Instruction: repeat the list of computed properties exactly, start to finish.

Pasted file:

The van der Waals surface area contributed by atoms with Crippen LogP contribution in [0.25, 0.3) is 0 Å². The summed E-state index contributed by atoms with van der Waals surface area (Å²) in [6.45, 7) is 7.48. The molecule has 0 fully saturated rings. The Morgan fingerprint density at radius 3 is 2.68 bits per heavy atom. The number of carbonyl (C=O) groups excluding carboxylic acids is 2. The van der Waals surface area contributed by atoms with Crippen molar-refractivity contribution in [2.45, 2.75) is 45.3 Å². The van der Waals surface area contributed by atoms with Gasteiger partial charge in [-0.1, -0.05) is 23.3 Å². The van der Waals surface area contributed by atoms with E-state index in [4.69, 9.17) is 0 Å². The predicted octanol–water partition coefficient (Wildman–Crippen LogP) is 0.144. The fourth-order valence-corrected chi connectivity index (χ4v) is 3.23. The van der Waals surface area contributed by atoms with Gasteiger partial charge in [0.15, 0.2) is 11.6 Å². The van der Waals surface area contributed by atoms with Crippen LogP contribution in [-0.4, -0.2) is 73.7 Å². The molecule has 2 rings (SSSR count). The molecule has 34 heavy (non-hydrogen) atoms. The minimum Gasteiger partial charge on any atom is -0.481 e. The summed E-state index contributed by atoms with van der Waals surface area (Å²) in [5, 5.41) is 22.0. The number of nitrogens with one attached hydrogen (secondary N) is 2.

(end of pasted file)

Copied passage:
The van der Waals surface area contributed by atoms with Crippen LogP contribution in [0.25, 0.3) is 0 Å². The summed E-state index contributed by atoms with van der Waals surface area (Å²) in [6.45, 7) is 7.48. The molecule has 0 fully saturated rings. The Morgan fingerprint density at radius 3 is 2.68 bits per heavy atom. The number of carbonyl (C=O) groups excluding carboxylic acids is 2. The van der Waals surface area contributed by atoms with Crippen molar-refractivity contribution in [2.45, 2.75) is 45.3 Å². The van der Waals surface area contributed by atoms with Gasteiger partial charge in [-0.1, -0.05) is 23.3 Å². The van der Waals surface area contributed by atoms with E-state index in [4.69, 9.17) is 0 Å². The predicted octanol–water partition coefficient (Wildman–Crippen LogP) is 0.144. The fourth-order valence-corrected chi connectivity index (χ4v) is 3.23. The van der Waals surface area contributed by atoms with Gasteiger partial charge in [0.15, 0.2) is 11.6 Å². The van der Waals surface area contributed by atoms with Crippen LogP contribution in [-0.4, -0.2) is 73.7 Å². The molecule has 2 rings (SSSR count). The molecule has 34 heavy (non-hydrogen) atoms. The minimum Gasteiger partial charge on any atom is -0.481 e. The summed E-state index contributed by atoms with van der Waals surface area (Å²) in [5, 5.41) is 22.0. The number of nitrogens with one attached hydrogen (secondary N) is 2.